Deductions in Computing AGI a. Basic Concepts: “Preferred” Deductions i. Look again at the schematic chart ii. This step occurs AFTER deductions are determined iii. §62 does not allow deductions: it merely CLASSIFIES certain ones as allowable in computing AGI iv. Technical term: ―Deductions allowable in computing AGI v. Other terms: ―preferred deductions‖, ―above the line deductions‖ vi. Only relevant for individuals vii. Note other provisions (e.g.§165(h) similarly classify deductions as allowable in computing AGI), but didn’t put in §62 viii. These deductions allowed even if the taxpayer uses the standard deductions in lieu of itemized deductions. b. §62: When computing AGI the following “preferred” deductions are taken "above the line" by subtracting them from GI to get AGI: i. T/B deductions ii. Certain T/B deductions of employees A. Reimbursed expenses of employees - have to be added to GI as well. B. Certain performing artists expenses iii. Losses from sale or exchange of property iv. Rent and royalty deductions v. Life tenant and income beneficiary deductions vi. Pension, profit-sharing and annuity plans of self-employed individuals vii. Retirement savings viii. Penalties from premature withdrawal of funds from savings ix. Alimony x. Reforestation expenses xi. Certain supplemental unemployment benefits xii. Jury duty pay xiii. Clean-fuel vehicles xiv. Moving expenses xv. Archer MSA’s xvi. Interest on education loans xvii. Higher education expenses c. § 62 does not add any additional provisions to the Code; it just identifies which of the various deduction provisions are to be taken above the line in computing AGI. The remaining deduction provisions, i.e. medical expenses, are taken as itemized deductions if elected by the TP. i. Note: "preferred" deductions get to be taken in full even if taxpayer takes the standard deduction (v. itemized) d. Miscellaneous itemized deductions are taken on schedule A because they are not listed in §62(a). Itemized deductions: i. Medical expenses ii. Taxes paid iii. Interest paid iv. Charitable contributions v. Casualty losses vi. unreimbursed t/b expenses e. Effect on other computations i. Medical 7.5% limit 83 83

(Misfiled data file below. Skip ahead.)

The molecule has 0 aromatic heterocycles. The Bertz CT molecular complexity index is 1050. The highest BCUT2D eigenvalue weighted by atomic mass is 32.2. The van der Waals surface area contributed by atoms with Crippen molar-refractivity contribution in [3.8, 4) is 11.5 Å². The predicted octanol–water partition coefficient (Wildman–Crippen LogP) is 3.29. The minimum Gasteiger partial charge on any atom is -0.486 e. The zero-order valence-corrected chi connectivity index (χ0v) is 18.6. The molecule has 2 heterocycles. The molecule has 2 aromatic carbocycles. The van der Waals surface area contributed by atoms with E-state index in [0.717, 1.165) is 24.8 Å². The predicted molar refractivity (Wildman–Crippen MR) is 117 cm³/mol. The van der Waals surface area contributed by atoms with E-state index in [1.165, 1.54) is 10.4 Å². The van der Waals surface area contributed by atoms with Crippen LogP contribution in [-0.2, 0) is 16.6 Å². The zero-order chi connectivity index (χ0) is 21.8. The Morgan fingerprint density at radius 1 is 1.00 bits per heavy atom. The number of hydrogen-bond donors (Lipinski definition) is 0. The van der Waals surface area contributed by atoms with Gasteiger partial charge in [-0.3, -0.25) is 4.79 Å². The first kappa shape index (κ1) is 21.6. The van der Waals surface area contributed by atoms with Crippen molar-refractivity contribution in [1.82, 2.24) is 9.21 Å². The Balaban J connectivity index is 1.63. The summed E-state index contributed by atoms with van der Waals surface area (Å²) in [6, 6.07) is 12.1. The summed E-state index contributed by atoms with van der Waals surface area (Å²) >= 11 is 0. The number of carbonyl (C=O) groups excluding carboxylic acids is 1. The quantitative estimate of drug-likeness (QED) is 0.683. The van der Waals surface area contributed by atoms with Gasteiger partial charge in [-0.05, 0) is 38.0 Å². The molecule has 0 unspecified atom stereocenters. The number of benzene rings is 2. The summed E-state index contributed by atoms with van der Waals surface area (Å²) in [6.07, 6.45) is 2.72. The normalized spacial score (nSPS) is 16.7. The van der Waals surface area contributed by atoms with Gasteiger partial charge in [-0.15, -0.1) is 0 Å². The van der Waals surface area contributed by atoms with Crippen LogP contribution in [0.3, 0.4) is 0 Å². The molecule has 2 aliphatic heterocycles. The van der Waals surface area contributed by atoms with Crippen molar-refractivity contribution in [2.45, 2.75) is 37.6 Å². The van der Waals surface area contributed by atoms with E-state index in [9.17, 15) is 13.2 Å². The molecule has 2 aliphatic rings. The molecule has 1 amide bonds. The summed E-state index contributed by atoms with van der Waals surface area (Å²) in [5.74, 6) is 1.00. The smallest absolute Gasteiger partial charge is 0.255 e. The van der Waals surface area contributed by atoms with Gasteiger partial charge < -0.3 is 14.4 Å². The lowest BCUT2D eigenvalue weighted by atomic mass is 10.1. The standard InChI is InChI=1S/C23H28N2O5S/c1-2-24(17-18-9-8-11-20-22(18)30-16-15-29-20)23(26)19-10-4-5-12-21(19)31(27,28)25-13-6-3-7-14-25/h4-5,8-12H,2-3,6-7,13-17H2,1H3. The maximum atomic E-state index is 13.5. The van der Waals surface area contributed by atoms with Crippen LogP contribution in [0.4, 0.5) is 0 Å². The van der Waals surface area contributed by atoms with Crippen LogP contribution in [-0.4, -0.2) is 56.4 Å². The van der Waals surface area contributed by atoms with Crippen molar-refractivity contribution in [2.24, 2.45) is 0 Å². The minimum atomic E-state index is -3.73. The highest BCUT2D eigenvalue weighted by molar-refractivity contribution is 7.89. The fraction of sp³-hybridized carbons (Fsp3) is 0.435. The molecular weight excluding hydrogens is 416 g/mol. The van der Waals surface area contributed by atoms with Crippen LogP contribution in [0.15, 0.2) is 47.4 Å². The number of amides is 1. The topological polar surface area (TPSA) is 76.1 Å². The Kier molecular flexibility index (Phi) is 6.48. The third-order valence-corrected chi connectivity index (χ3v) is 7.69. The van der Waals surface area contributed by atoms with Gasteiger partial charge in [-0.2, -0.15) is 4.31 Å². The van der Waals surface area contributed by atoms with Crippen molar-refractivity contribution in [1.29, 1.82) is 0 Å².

ii. Personal casualty 10% floor iii. Social security inclusion formula iv. 50%/30%/20% charitable contribution limit v. §469(i) phaseout vi. Personal and dependency exemption phaseout vii. 2% floor on misc. itemized deductions §67 viii. 3% cut-down of itemized deductions §68 f. Benchmark for economists’ analyses of taxpayer income levels and tax burde g. Measuring stick for eligibility for various federal and state social assistance program h. Many others Standard Deductions and Computation of Taxable Income Overview. Remember: i) Determine all items of GI ii) Determine all deductions and apply deduction limitations iii) Determine deductions allowable in computing AGI iv) Compute AGI v) Rest of deductions (other than personal and dependency exemption) are ―itemized deductions‖ vi) Specific itemized deductions have their own limits vii) Itemized deductions reduced if § 68 applies i) Reduced by lesser of : (1) 3% of Agi (minus applicable amount) - § 68(a)(1) (2) 80% of ―reduceable‖ itemized deductions- § 68(a)(2) ii) Applicable amount in 2002 is $137,000 (1/2 that for married separate) (Rev.Proc. 200159) iii) ―Reduceable‖ itemized deductions are listed in § 68(c). Of the deductions examined in this course, only medial expenses and casualty losses escape reduction iv) This phaseout is itself phased out beginning in 2006, complete by 2009, then restored in 2011. viii) Determine standard deduction i) Equals sum of basic and additional standard deduction- § 63(c)(1) ii) Basic deduction depends on filing status and is adjusted for inflation (§63(c)(2), (4), see Rev Proc 2001-59) (1) Single 4700 in 2002 (2) Joint 7850 in 2002 iii) Additional standard deduction for age 65 and for blind (1) Amount is 900 if married (§63(c)(2), (f)(1), (c)(4)) in 2002 (2) Amount is 1150 if unmarried (§63(f)(3)) in 2002 (3) Get both for blind and over age 65 (1800 or 2300) (4) Standard deduction for joint returns will be increased in proportion to standard deduction for single returns, starting in 2005, complete in 2009, removed in 2011 iv) Standard deduction for someone who is dependent is limited to greater of (1) 750 or (2) Earned income- § 63(c)(5) (3) Cannot exceed 4700 if earned income is over 4700. ix) Take larger of standard or itemized deductions x) Subtract larger (ix) deduction from AGI xi) Subtract personal/dependency exemption (after application of phaseout reduction) xii) = Taxable Income 84 84